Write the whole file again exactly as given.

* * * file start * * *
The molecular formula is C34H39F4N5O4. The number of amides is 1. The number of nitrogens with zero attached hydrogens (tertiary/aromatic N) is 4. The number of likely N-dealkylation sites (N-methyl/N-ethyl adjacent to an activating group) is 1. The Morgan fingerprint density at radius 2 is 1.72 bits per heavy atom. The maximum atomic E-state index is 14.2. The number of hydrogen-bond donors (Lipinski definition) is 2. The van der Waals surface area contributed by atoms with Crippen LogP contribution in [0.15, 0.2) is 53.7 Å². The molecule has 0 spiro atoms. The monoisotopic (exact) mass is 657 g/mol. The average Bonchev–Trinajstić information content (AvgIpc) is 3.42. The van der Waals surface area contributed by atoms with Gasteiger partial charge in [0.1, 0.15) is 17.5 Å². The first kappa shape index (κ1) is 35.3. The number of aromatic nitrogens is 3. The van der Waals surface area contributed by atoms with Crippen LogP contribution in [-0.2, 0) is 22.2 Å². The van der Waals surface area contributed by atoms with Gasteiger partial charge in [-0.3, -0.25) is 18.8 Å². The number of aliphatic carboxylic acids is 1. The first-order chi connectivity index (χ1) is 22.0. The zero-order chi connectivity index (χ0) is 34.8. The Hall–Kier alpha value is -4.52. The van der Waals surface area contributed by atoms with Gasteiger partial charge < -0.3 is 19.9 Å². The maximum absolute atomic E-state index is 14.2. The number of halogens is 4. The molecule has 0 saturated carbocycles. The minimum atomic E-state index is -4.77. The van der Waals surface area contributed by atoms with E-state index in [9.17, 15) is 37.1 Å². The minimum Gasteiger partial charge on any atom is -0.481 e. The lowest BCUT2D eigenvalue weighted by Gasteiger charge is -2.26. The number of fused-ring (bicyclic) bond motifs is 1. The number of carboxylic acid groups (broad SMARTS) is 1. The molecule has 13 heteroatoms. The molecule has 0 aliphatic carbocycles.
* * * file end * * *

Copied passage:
The molecular formula is C34H39F4N5O4. The number of amides is 1. The number of nitrogens with zero attached hydrogens (tertiary/aromatic N) is 4. The number of likely N-dealkylation sites (N-methyl/N-ethyl adjacent to an activating group) is 1. The Morgan fingerprint density at radius 2 is 1.72 bits per heavy atom. The maximum atomic E-state index is 14.2. The number of hydrogen-bond donors (Lipinski definition) is 2. The van der Waals surface area contributed by atoms with Crippen LogP contribution in [0.15, 0.2) is 53.7 Å². The molecule has 0 spiro atoms. The monoisotopic (exact) mass is 657 g/mol. The average Bonchev–Trinajstić information content (AvgIpc) is 3.42. The van der Waals surface area contributed by atoms with Gasteiger partial charge in [0.1, 0.15) is 17.5 Å². The first kappa shape index (κ1) is 35.3. The number of aromatic nitrogens is 3. The van der Waals surface area contributed by atoms with Crippen LogP contribution in [-0.2, 0) is 22.2 Å². The van der Waals surface area contributed by atoms with Gasteiger partial charge in [-0.3, -0.25) is 18.8 Å². The number of aliphatic carboxylic acids is 1. The first-order chi connectivity index (χ1) is 22.0. The zero-order chi connectivity index (χ0) is 34.8. The Hall–Kier alpha value is -4.52. The van der Waals surface area contributed by atoms with Gasteiger partial charge < -0.3 is 19.9 Å². The maximum absolute atomic E-state index is 14.2. The number of halogens is 4. The molecule has 0 saturated carbocycles. The minimum atomic E-state index is -4.77. The van der Waals surface area contributed by atoms with E-state index in [9.17, 15) is 37.1 Å². The minimum Gasteiger partial charge on any atom is -0.481 e. The lowest BCUT2D eigenvalue weighted by Gasteiger charge is -2.26. The number of fused-ring (bicyclic) bond motifs is 1. The number of carboxylic acid groups (broad SMARTS) is 1. The molecule has 13 heteroatoms. The molecule has 0 aliphatic carbocycles.